Art show to display work of homeless

Dan Hill

Chicago’s Second Unitarian Church will host a free art showcase with a twist tonight.

Attendees will take in displays of music, visual arts and storytelling. All of the artists performing will be homeless youth.

For the fifth year in a row, the Chicago Coalition for the Homeless will provide disadvantaged youth a forum to share their experiences in an exhibition titled “Our Brrlin Wall!” said youth attorney Beth Cunningham.

“It was started to give the kids a forum to tell their stories to adults,” she said. “It’s a youth to adult show, it’s not geared to youth.”

Cunningham helps lead the Homeless Experts Living Life’s Obstacles youth group, a homeless youth activism group that meets once a week. HELLO mobilizes disadvantaged young people, involving them in city budget hearings and trips to state lawmakers in Springfield to fund homeless youth programs.

HELLO is just one of the efforts organized by the Chicago Coalition for the Homeless. The non-profit organization works with the Chicago agencies La Casa Norte and Teen Living Programs to provide shelter for homeless youth, but its primary focus is activism.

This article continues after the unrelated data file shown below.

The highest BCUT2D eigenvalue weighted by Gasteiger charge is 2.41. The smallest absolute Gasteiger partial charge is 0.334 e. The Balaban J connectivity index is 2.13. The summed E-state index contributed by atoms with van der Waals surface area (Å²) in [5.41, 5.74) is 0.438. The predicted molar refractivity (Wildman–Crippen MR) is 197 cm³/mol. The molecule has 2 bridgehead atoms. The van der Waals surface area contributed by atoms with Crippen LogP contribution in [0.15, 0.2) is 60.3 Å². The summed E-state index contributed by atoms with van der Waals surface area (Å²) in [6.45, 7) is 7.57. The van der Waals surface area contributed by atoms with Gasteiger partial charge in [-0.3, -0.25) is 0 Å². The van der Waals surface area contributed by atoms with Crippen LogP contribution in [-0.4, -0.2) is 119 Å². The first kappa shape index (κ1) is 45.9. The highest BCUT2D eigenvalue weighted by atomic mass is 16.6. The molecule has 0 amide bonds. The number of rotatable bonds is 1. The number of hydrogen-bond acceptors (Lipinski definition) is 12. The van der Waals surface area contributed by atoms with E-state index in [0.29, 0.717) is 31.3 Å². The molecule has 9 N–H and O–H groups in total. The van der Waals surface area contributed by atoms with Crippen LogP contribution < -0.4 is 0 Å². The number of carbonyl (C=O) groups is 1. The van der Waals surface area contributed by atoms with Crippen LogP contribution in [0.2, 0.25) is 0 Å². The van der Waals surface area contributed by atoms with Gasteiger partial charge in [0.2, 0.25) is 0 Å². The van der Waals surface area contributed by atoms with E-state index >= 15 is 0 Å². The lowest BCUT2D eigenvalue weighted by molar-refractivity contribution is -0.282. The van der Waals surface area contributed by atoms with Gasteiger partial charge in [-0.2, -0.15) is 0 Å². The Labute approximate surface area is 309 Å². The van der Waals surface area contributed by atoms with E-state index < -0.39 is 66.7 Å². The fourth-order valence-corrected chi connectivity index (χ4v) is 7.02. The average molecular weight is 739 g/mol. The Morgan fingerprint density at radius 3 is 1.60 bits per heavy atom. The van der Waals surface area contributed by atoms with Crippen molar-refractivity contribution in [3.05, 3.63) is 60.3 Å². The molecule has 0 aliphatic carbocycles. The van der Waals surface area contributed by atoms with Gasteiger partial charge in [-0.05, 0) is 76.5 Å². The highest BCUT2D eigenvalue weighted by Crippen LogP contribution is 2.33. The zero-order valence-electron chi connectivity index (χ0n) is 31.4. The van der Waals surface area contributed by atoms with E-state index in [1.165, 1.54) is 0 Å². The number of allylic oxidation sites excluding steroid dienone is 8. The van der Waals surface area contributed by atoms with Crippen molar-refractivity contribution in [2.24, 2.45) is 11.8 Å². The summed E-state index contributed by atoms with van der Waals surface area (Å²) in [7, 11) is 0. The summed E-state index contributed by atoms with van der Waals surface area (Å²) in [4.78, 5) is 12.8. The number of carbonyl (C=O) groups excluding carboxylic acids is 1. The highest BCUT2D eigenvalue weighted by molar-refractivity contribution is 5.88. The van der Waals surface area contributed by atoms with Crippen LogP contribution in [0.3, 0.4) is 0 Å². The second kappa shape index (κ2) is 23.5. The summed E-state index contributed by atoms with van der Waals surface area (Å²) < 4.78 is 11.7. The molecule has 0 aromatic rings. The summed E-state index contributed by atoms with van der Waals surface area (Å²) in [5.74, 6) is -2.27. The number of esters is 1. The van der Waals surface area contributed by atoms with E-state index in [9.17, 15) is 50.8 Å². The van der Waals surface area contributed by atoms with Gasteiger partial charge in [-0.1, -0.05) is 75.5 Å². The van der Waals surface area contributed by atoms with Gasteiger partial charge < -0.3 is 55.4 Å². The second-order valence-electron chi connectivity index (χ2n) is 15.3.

“We work with community organizers, shelters and attorneys who represent homeless people and half of their work involves youth, students and the issues they have,” said CCH Associate Director Anne Bowhay.

In 2006, the coalition collaborated with the University of Illinois at Chicago in a study that reported 9,871 children are homeless on an average night in the city.

Mayor Daley launched a 10-Year Plan to End Homelessness that focuses on homeless prevention, housing and services to provide nearly 12,500 units of housing and shelter by the year 2012. Although Daley’s newly proposed budget adds $1.4 million to the plan, Bowhay said as families struggle financially, needs are not being met.

“There are not enough beds for youth, and you’re finding very young adults and older teens living on their own,” she said.

“Our Brrlin Wall!” will not raise money to open more homeless shelters, save families from poverty or solve the city’s budget problems – admission is free. It will, however, give needy Chicago youth a voice, Cunningham said.

“We try to get the kids involved in issues that are important and pertinent to them and whatever we do, we try to keep it all related to the issue of homelessness,” she said.”Our Brrlin Wall!” starts at 7:30 p.m. at Second Unitarian Church, 656 West Barry Ave.[email protected]